6.8 The decision of the Supreme Court in Crilly -v- Farrington requires me to re examine the dual role thesis as determined in the decision of the Equality Officer in Donovan v Donnellan, this time considering it in the absence of consideration of the Minister’s speech on the introduction of the Equal Status Bill in the Dáil in 1999. The Equality Officer considered particularly, in addition to the Ministerial statements, the English case of Farah -v- Commissioner of Police of the Metropolis a case under the UK Race Relations Act, 1976, (an Act not dissimilar to the Equal Status Act 2000 in its Sections on provision of services) where Hutchinson LJ said in accepting the submission of counsel “ In my view … is correct when he argues that section 20 is wide enough to apply to at least some of the acts undertaken by police officers in the performance of the duties of their office. The crucial words are “any person concerned with the provision (for payment or not) of …services to the public. I accept ……that these words are apt to cover those parts of a police officer’s duties involving assistance to or protection of members of the public……It is not suggested that pursuing arresting and charging criminals is the provision of a service” 15 This in my view was quite clear in acknowledging the role of the police as being a dual role of both service provision and of controlling duties, each function being independent of the other. While an English judgment such as this does not have the binding precedent value of a judgment of the Supreme Court, it does, nevertheless, have persuasive authority and considering the structure of policing in that jurisdiction, like Ireland, is that of an unarmed police force/constabulary, it is of assistance in determining the issue. In the earlier decision of this Tribunal the Equality Officer took cogniscence of this position in his determination. I too consider this statement to be of sufficient persuasive value that I would follow the ruling of the Equality Officer in Donovan -v- Donnellan to the extent that there is a dual role and that the controlling duties of a Garda are beyond the jurisdiction of the Equality Tribunal in relation to claims of discriminatory treatment.
6.9 One final question remains to be determined in order to reach my decision in this preliminary matter and that is whether the Garda who attended the incident in Burger King in July 2002 was there for the purpose of providing a service or was there for the purpose of performing controlling duties in relation to the investigation and prosecution of crime. The evidence of the Garda on this matter which was not contested is that he was in receipt of a call from Garda control which gave the incident a status which suggested a row was going on. I consider that the Garda in entering the restaurant premises was there for the purpose of dealing with a reported crime. The uncontested evidence of the complainant’s irate demeanour on the occasion, his subsequent arrest, and the order of the District Court against complainant on the public order charge support this view. I conclude, therefore, from the evidence before me that the Garda was engaged in controlling duties in his dealings with the complainant on the occasion of 13th July 2002.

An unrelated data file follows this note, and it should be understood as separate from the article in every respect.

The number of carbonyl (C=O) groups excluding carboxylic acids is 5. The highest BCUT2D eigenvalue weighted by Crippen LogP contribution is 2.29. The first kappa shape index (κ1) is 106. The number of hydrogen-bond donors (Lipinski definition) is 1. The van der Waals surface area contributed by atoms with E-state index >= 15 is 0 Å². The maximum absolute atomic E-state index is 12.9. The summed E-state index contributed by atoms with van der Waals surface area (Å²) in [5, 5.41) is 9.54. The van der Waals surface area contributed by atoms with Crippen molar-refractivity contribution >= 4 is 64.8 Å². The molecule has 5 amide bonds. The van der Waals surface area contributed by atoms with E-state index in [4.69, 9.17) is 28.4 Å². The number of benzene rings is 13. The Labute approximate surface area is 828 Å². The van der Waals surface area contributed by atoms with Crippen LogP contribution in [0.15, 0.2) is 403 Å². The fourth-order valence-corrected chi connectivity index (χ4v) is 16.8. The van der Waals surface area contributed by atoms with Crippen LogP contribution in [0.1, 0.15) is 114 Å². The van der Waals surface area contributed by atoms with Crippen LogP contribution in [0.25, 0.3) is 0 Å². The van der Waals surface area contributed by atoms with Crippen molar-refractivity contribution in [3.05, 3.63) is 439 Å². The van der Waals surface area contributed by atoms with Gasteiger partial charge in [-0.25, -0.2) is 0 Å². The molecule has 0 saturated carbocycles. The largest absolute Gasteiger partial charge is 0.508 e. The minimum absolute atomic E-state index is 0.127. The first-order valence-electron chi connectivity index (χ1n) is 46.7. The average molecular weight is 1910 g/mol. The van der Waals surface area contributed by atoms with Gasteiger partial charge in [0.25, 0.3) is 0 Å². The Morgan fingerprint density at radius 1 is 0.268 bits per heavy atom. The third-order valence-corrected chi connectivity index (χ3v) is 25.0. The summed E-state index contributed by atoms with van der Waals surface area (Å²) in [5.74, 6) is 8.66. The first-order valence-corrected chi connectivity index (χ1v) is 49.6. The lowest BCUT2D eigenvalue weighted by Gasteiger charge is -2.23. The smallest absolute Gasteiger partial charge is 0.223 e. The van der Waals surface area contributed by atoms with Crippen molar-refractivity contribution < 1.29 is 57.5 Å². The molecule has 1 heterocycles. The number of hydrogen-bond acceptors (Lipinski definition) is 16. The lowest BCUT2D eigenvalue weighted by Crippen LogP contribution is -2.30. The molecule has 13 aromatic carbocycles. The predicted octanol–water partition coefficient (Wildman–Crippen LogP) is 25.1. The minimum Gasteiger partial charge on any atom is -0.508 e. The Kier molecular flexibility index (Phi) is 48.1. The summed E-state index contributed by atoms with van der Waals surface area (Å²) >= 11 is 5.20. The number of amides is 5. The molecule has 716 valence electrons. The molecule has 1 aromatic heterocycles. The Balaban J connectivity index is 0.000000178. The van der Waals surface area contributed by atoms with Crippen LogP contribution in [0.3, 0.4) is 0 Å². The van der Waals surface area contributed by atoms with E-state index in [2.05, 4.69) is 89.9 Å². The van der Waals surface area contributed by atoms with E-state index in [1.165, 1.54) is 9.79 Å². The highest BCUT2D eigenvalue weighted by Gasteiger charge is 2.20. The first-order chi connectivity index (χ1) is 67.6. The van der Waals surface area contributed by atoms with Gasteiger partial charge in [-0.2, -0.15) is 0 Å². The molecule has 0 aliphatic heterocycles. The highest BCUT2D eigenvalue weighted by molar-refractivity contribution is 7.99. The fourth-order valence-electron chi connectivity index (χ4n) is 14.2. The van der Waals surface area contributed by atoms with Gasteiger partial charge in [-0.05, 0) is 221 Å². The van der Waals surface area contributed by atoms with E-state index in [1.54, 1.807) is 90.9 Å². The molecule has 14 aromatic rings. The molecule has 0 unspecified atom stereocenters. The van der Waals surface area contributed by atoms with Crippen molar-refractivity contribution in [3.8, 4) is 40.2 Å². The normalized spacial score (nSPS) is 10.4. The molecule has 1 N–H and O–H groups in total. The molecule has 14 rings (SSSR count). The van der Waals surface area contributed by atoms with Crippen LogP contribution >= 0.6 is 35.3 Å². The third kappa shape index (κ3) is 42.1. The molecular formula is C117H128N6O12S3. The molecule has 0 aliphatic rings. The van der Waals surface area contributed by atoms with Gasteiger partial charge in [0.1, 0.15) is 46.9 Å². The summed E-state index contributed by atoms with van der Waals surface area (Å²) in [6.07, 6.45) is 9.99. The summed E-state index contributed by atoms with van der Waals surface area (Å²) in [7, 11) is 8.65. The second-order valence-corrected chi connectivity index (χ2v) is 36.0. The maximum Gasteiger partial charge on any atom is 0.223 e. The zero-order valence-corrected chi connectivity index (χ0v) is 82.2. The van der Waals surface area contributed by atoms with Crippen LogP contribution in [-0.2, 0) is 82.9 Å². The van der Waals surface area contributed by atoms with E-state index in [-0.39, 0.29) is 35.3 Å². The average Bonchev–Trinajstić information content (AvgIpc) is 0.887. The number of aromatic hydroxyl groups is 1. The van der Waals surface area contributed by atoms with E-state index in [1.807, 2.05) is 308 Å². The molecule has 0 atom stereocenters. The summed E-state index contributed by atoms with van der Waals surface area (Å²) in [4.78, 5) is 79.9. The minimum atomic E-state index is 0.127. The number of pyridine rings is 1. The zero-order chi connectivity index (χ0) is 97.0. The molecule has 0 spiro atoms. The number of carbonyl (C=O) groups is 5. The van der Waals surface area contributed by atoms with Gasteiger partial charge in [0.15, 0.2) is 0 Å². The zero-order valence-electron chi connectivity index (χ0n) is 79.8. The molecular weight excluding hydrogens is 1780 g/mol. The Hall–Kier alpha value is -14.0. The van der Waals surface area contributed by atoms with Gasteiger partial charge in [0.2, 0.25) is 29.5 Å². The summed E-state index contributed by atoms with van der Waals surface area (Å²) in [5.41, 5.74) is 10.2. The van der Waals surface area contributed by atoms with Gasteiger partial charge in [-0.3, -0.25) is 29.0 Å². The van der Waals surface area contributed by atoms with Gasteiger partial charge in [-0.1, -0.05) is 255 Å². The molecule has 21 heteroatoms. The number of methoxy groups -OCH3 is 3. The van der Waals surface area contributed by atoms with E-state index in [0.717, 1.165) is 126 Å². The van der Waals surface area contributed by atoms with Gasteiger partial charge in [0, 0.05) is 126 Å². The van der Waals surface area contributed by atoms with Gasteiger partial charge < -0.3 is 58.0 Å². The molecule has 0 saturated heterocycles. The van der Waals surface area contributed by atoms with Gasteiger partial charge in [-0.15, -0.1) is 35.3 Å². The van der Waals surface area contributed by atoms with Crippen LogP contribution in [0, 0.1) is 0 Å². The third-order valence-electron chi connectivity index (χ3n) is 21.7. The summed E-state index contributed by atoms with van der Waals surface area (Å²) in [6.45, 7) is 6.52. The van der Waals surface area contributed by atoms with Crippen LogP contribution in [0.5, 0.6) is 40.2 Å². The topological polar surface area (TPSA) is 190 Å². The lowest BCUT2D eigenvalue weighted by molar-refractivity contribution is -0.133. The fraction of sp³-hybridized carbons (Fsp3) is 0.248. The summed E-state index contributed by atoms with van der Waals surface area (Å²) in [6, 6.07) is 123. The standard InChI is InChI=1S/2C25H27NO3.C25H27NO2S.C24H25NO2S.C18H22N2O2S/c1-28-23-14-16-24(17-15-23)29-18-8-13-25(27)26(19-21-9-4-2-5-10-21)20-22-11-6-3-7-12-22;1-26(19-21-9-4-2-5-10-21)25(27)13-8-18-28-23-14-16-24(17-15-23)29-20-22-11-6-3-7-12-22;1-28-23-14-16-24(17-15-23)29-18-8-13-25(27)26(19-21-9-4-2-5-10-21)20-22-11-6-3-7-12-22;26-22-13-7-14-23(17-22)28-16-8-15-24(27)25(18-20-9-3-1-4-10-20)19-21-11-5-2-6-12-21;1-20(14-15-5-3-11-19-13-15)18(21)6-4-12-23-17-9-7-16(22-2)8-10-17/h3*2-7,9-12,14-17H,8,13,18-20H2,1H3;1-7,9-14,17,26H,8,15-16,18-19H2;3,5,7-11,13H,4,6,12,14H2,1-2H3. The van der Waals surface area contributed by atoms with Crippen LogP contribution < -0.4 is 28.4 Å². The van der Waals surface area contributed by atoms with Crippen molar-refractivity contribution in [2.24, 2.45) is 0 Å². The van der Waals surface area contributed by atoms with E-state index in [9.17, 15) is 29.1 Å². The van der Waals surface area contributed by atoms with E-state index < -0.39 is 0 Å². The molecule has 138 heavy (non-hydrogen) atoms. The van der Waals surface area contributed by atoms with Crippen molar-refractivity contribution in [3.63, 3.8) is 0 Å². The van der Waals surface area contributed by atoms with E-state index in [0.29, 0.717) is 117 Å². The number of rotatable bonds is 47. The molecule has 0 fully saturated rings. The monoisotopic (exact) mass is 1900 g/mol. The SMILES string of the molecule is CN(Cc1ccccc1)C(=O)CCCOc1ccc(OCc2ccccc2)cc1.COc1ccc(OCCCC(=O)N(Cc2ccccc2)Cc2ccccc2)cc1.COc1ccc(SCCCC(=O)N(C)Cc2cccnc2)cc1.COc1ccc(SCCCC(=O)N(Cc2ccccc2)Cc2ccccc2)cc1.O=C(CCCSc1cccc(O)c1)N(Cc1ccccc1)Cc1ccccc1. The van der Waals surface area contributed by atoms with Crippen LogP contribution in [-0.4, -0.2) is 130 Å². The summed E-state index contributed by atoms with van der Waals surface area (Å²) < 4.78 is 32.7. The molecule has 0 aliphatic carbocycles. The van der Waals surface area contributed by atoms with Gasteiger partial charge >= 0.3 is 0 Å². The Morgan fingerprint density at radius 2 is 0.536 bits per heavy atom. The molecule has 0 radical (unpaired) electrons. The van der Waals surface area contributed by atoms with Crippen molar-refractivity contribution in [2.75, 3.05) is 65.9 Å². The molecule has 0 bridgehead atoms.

7. Decision of the Equality Officer
7.1 Having considered the submissions of both parties in this case and the previous case law of the Tribunal and the relevant case law of the courts, I have concluded that the complaint of discrimination was not res judicata consequent on the determination of the District Court in relation to the charges before it, arising from the incident in Burger King, O’Connell Street on 13th July 2002.
7.2 I further consider (DEC-S2005-037P) that the Garda who attended the incident was not engaged in the provision of a service to the complainant on the occasion on 13th July 2002 but was utilising his function of exercising a controlling duty. I therefore, decide that the Equality Tribunal does not have jurisdiction to investigate hear, and determine the complaint lodged by the complainant against An Garda Siochana, Complaint (ES/2002/0913) as the Equal Status Act can only deal with complaints of discrimination arising from the provision of goods and services .
31 May 2005
1DEC-S2001-011 Mr. Paddy Donovan v Garda Olive Donnellan
3Breathnach –v- Ireland and Ors No.1 IR 489. Kelly v Ireland and Ors  ILRM 318; Hunter v Chief Constable of the West Midlands  A.C. 529
4Farah –v- Commissioner of Police of the Metropolis  2 WLR 824
6DEC-S2001-11 Mr. Paddy Donovan -v- Garda Olive Donnellan (See Also DEC-S2004/187 A Named Individual V Immigration Office An Garda Siochána Limerick)
7Mc Dermott, Paul A. Res Judicata and Double Jeopardy Butterworths, Ireland 1999 p.3
8Breathnach –v- Ireland and Ors No.1 IR 489
9Subsequent High Court proceedings by the plaintiff to have the order of Lardner J overturned were unsuccessful- Breathnach –v- Ireland and Ors No.4 High Court Unrep 14 Dec 1992 Carroll J
11People DPP -v- McDonagh  1 ILRM 548; Wavin Pipes Ltd. -v- The Hepworth Iron Company Ltd Unreported High Court 8th May 1981.
12Op cit. Note(Obiter comments of the Equality Officer in DEC-S2004 -187 A Named Individual v A Named Garda, Immigration Office An Garda Siochána suggested approval of the reasoning in Donovan v Donnellan).
13The Eastern Health Board -v- Derek Crilly and FBD Insurance Plc Unreported Supreme Court 11th July 2001.
14Ibid at p20
15Farah –v- Commissioner of Police of the Metropolis  2 WLR 824 (at 835)